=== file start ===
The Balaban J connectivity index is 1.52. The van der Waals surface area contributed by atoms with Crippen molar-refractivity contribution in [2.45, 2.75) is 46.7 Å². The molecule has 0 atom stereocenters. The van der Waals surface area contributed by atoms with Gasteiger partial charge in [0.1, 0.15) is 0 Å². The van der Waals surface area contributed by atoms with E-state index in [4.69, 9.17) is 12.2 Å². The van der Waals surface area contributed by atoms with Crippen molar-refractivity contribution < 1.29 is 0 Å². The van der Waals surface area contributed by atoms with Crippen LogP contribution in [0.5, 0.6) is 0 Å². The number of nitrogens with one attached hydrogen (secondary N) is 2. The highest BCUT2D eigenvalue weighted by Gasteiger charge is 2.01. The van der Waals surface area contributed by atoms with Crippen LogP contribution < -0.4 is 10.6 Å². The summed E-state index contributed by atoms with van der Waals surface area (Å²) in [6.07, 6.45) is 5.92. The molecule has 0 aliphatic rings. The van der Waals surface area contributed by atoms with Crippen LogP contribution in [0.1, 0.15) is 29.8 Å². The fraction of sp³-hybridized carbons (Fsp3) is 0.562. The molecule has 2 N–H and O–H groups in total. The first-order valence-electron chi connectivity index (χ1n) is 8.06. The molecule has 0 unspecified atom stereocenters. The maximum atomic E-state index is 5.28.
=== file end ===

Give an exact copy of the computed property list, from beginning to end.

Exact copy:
The Balaban J connectivity index is 1.52. The van der Waals surface area contributed by atoms with Crippen molar-refractivity contribution in [2.45, 2.75) is 46.7 Å². The molecule has 0 atom stereocenters. The van der Waals surface area contributed by atoms with Gasteiger partial charge in [0.1, 0.15) is 0 Å². The van der Waals surface area contributed by atoms with E-state index in [4.69, 9.17) is 12.2 Å². The van der Waals surface area contributed by atoms with Crippen molar-refractivity contribution < 1.29 is 0 Å². The van der Waals surface area contributed by atoms with Crippen LogP contribution in [0.5, 0.6) is 0 Å². The number of nitrogens with one attached hydrogen (secondary N) is 2. The highest BCUT2D eigenvalue weighted by Gasteiger charge is 2.01. The van der Waals surface area contributed by atoms with Crippen LogP contribution < -0.4 is 10.6 Å². The summed E-state index contributed by atoms with van der Waals surface area (Å²) in [6.07, 6.45) is 5.92. The molecule has 0 aliphatic rings. The van der Waals surface area contributed by atoms with Crippen LogP contribution in [0.1, 0.15) is 29.8 Å². The fraction of sp³-hybridized carbons (Fsp3) is 0.562. The molecule has 2 N–H and O–H groups in total. The first-order valence-electron chi connectivity index (χ1n) is 8.06. The molecule has 0 unspecified atom stereocenters. The maximum atomic E-state index is 5.28.